,RADIO-PHONOGRAPH table combina-
tion, 3-speed changer, $60. NO 3-2554.
BABY PARAKEETS-Various colors, $8
each. New and used cages and bird
supplies. Mrs. Ruffins, 582 S. 7th.
) 196B
1941 CHEVROLET-2 door, black, one
owner, faculty personnel car. Heater,
new tires, clean. Huron Motor Sales,
222 W. Washington. Phone NO 2-4588
or NO 2-3163. )268B
GUARANTEED
BATTERIES

FOR SALE
DOUBLE COIL SPRINGS, $8.00; Steel
Folding Cot, straight springs without
mattress, $4.00. Upholstered adjust-
able reclining chair with footstool,
$10.00. Two large sideboards, $8 each.
Large walnutaveneeretableand five
chairs, $15.00. Coal hot water heater,
$5.00. 26-inch boy's bicycle in good
condition, $15. Phone NO 2-9020.
)258B
NIKON-35mm width Nikon, F:2 coated
lens, flash synchronization. Leather
carrying case and complete Nikon
Model "S" flash gun. Like new. $170.
Call NO 2-4636. )261B
1952 NASH RAMBLER Station Wagon.
Heater, radio, overdrive. Snow-gripI
tires; low mileage. Huron Motor Sales,
222 W. Washington. Phone NO 2-4588
or NO 2-3163. )266B
BY OWNER: $2500 down will handle
easily maintained economical new
three bedroom home. Pleasant com-
munity area with playground. Has,
basement recreation room, large kit-
chen, automatic gas heat, tile bath,
on bus line, one block from Stone
School. 2990 Shady Lane or Ph. NO
5-3052. )262B
WHIZZER MOTOR BIKE-Owner must
sacrifice. For immediate sale. -Phone
Ypsilanti 4606. )263B
1948 KAISER-Black, 4 door, very clean.
Heater, good tires. Complete price,
$200. Ask for Smitty. Huron Motor
Sales, 222 W. Washington. Phone NO
2-4588 or NO 2-3163. )265B
TAPE RECORDER-4 reels tape, Phone
pickup, patch cord-$85 takes lot.
Ph. NO 3-8908. )260B
TUXEDO-40 long. Call Bill, NO 2-7119.
)264B

ROOMS FOR RENT
ROOM with private bath, first floor, one
block from campus. Call NO 3-42091
between 9 anO 5. )33D
WANTED TO SHARE furnished behe-
lor quarters in Pittsfield Village
apartment. Responsible graduate stu-
dent-Must be reader of New Yorker
and be unobtrusive. $55 a month.
Call NO 3-3152 between 6 p m. and
7 p.m. )26D
DOUBLE SUITE for two men, workers
or students, separate closets and
chests. LARGE SINGLE ROOM. close
to Campus and Union. Reasonable.
509 S. Division. )34D
TRIPLE, DOUBLE. SINGLE ROOMS-.
Phone NO 2-1465, 923 Olivia Ave. )35D
ROOM AND BOARD
ROOM AND BOARD or Board only for
advanced men students. Rebates on
meals. 1319 Hill. NO 2-6422. )11E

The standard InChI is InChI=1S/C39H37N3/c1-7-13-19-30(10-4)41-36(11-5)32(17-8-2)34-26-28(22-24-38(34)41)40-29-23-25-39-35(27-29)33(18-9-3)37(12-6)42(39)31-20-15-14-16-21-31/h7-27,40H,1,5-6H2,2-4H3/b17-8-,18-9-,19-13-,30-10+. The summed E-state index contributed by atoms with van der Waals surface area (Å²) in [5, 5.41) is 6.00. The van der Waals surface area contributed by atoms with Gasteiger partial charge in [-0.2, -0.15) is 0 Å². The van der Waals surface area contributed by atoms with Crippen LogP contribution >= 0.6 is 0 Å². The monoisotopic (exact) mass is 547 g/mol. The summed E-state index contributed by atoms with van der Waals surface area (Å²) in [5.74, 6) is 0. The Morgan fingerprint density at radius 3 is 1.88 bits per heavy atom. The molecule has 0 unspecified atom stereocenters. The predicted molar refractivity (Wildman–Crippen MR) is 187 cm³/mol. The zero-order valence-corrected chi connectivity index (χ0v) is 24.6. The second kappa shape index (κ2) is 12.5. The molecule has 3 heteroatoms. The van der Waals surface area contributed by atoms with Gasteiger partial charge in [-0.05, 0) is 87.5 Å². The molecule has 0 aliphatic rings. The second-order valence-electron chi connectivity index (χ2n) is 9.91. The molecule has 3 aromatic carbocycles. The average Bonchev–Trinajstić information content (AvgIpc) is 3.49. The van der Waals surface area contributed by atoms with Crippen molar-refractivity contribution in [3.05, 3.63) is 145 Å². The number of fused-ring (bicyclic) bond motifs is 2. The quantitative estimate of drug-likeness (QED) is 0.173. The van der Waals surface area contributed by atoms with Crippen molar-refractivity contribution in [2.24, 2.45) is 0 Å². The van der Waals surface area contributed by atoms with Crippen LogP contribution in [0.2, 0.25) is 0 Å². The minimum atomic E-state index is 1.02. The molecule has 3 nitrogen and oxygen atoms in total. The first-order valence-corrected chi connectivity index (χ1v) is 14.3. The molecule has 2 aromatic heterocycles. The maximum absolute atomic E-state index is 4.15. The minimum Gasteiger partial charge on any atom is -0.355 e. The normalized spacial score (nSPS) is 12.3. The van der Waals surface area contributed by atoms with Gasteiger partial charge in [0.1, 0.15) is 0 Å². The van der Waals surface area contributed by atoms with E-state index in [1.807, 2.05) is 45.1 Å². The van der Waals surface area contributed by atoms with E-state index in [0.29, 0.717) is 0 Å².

PERSONAL
STUDENTS graduating in Feb. are not
eligible for special student rates
AFTER they leave school. Order now.
Student Periodical, NO 5-1843 (9 a.m.-
10 p.m.). )53F
TRANSPORTATION
TWO RIDERS to Northern California,
Oregon, or Washington to help drive
and share expenses. Leaving after
Jan. 23. Phone Dick Dahlberg-day-
time, ext. 2163; night, NO 2-4591. )41G
HELP WANTED
HELP WANTED-Young lady for partt
time work at soda fountain. Swift's
Drug Store, 340 S. State. Phone NO
2-0534. )57H
---I
SHOE SALESMAN-Experience prefer-
red. Afternoons and Saturdays. Male
or female. Hours can be arranged to,
fit your schedule. Ask for Mr. Car-
men, Randalls, 306 S. State. )59H
BUSINESS SERVICES
TYPEWRITERS! Portable and Standard
for rent, sales, and service.
MORRILLS
RADIO SERVICE
Auto - Home - Portable
Phono and T.V.
Fast and Reasonable Service

BUSINESS SERVICES,
WASHING, Finished Work, and Hand
Ironing. Buff dry and wet washing.
Also ironing separately. Free pick-up
and delivery. Ph. NO 2-9020. )21
YOUNG MAN, M.A. 1 yr. PhD, English,
U. of M. Now working in engineering
research. Would like to work at home
editing, arts, science, literature, ad-
verti sing. ghost - writing, secretarial
services. NO 2-8257. )23I
TYPING - Reasonable rates, accurate
and efficient. Phone NO 8-7590. 830
So. Main. )3I
APPLICATION PHOTOGRAPHS while
you wait at SNIDER STUDIOS, 213 So.
Main St. }161
ALTERATIONS
ALTERATIONS on ladies garments.
Ph. NO 2-2678. Catherine St., near
State. Alta Groves. )1H%
REAL ESTATE
FACULTY FAMILIES wanted to build
homes in natural area near North
Campus. Use of private picnic area
wit hpond and stream. Box 5, )30

I'

FOR RENT

I Campus Calendar

$5

AND OLD
BATTERY

UNFURNISHED 4-room flat for rent.
Heat and water furnished, 8985 Island
Lake Rd., 1 mile west of Dexter.
HA 6-9411. ) 23C
BASEMENT APARTMENT - Complete
- for married couple, in' return for